Tuesday, 20 May 2014
Four Weddings and a Funeral (4 Stars)
This was the most successful British film ever. It was made on a budget of £3 million and earned over £250 million at the box office. It was made in 1994, but I didn't see it until today. Sometimes I'm slow.
The film takes place in episodes over a 15 month period, one episode for each wedding. There's no separate episode for the funeral, because the death takes place at a wedding. I won't tell you which one, that would be too much of a spoiler. It centres around Charles (Hugh Grant) and his friends, as they meet at weddings, either as guests or as the bridegroom or best man. A recurring theme is that people meet at weddings and then go on to get married. In a way I can understand this; a wedding is a romantic place to meet someone.
The film is a comedy, but it's a subtle comedy, with humour that takes a while to sink in. The timing of the jokes reminds me of the 1960's Carry On films. After every joke there's a pause or a scene change. If you're a Carry On fan you'll notice it immediately. I did.
I bought the film on Blu-ray for only £4. Recently I carried out a small poll among my Facebook friends, asking how many of them buy Blu-rays. Of the five who answered, only two said Yes. If I add my own vote to the pool it makes three out of six, i.e. 50%. What was more interesting was the reasons why my friends don't use Blu-ray. One of them wasn't aware that Blu-ray players are capable of playing DVDs. A common answer was that they're too expensive.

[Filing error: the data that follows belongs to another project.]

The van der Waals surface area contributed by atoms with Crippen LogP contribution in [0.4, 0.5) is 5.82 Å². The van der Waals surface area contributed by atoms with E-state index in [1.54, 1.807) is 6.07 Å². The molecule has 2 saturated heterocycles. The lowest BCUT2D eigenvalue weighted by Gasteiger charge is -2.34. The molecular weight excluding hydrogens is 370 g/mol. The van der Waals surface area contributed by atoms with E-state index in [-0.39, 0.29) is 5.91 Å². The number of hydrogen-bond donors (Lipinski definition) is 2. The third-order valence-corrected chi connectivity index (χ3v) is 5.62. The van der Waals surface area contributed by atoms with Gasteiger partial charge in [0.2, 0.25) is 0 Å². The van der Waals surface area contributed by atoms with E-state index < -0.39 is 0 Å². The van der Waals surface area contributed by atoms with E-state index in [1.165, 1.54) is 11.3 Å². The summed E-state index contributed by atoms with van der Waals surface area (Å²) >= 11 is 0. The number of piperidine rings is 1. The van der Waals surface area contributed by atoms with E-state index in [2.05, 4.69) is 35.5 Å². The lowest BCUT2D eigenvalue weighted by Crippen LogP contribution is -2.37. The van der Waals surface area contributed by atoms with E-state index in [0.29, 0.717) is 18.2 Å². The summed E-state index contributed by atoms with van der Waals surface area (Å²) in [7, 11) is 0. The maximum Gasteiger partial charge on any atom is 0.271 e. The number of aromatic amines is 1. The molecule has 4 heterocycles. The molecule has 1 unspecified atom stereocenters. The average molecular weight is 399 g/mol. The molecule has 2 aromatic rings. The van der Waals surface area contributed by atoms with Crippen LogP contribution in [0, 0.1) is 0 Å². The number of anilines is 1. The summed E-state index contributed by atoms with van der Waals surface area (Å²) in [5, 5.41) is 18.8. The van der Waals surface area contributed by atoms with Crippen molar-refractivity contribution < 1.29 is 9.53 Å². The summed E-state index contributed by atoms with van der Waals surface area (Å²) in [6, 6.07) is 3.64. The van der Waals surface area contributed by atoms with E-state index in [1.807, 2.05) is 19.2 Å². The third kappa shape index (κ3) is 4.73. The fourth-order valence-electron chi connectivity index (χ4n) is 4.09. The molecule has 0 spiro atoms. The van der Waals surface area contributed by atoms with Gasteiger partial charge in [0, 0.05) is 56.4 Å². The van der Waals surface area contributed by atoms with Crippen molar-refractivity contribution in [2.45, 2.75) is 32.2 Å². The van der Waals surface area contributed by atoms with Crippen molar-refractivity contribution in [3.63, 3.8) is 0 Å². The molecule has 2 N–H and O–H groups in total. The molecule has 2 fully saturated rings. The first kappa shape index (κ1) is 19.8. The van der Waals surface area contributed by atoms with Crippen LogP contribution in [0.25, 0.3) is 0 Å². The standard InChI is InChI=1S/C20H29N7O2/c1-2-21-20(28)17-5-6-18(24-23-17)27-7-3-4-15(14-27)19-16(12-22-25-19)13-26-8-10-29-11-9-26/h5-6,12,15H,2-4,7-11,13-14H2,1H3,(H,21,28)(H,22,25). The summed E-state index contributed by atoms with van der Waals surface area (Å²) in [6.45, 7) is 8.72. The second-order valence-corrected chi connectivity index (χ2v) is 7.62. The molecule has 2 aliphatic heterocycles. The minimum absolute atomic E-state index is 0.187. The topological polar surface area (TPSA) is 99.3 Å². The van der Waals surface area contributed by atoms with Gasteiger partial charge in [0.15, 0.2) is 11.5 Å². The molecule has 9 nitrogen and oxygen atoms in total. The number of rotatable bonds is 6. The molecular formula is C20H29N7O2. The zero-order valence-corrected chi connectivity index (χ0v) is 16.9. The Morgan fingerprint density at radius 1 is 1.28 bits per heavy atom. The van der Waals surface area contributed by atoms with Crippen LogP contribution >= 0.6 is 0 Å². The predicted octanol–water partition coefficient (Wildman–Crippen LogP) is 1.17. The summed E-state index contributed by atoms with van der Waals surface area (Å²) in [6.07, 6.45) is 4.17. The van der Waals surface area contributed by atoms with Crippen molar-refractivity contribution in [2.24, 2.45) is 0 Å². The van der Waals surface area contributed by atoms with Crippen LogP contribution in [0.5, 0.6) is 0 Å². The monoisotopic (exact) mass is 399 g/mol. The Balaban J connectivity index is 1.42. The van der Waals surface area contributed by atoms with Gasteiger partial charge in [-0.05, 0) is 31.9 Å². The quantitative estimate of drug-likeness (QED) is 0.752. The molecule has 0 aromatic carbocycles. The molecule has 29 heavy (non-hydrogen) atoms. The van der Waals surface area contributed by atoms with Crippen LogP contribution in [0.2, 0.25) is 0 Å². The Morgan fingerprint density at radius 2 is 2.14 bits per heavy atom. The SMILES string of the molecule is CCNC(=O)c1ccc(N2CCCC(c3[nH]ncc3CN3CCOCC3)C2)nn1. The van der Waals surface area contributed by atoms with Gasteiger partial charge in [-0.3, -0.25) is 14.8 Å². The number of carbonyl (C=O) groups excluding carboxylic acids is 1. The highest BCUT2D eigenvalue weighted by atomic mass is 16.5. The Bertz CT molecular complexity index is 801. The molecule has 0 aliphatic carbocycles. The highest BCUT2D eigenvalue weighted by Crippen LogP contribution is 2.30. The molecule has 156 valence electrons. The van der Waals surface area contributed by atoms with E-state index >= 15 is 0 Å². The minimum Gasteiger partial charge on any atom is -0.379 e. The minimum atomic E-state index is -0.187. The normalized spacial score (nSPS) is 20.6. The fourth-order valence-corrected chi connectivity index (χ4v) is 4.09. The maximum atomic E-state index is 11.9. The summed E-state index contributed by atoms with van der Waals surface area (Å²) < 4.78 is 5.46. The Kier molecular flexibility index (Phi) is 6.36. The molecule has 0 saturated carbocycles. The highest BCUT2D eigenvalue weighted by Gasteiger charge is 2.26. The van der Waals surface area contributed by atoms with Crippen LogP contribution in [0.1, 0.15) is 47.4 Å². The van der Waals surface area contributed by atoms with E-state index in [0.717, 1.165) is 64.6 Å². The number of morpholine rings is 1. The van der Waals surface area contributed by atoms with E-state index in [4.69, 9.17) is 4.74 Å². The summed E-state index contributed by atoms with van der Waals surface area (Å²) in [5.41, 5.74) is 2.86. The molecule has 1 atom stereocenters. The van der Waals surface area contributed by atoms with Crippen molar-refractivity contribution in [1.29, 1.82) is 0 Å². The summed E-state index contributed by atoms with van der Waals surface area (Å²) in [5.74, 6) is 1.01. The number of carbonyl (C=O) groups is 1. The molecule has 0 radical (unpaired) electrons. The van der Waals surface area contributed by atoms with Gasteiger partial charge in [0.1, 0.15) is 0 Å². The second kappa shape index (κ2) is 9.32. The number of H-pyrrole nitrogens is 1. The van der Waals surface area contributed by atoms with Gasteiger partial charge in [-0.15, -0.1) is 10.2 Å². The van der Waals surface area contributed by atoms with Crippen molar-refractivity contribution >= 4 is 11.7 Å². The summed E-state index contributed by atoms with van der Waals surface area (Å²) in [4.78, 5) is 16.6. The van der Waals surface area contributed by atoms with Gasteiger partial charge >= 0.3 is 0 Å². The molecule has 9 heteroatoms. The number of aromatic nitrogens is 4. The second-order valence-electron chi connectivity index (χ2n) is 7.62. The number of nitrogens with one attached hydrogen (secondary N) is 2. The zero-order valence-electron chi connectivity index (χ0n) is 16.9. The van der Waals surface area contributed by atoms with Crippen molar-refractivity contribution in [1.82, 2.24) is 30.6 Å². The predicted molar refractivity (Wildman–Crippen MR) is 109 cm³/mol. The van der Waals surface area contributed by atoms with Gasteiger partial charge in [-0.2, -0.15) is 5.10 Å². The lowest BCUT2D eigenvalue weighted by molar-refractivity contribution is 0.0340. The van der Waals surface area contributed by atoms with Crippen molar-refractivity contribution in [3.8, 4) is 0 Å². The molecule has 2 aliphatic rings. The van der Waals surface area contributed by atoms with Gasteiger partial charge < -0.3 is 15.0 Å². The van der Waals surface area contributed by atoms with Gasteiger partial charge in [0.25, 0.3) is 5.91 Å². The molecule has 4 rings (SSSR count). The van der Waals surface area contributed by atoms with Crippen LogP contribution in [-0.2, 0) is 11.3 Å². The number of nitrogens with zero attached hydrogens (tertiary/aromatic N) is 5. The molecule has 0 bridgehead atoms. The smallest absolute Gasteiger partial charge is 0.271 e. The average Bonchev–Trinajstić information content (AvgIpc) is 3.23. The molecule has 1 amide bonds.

I have to say that the price issue is partly true. Usually, I'd estimate in 90% of cases, Blu-ray Discs are more expensive than DVDs, but Blu-ray Discs are cheaper today than DVDs were ten years ago. This is especially the case for films that are more than 12 months old. The other 10% is significant. In particular, television box sets are often cheaper on Blu-ray than DVD. The reason for this is that a typical 22-episode box set is made up of six DVDs, but only four Blu-ray Discs. The good companies pass the savings on to the customers.
Price shouldn't be an issue anyway, because the difference is so small. Films usually cost no more than £2 extra on Blu-ray. I never buy films immediately after their release in the stores, I wait 12 months. By then the DVD costs £3 and the Blu-ray costs £5. I think the improvement in the picture quality is worth it. There is an improvement in the sound quality as well, but my home entertainment system isn't good enough to show the difference.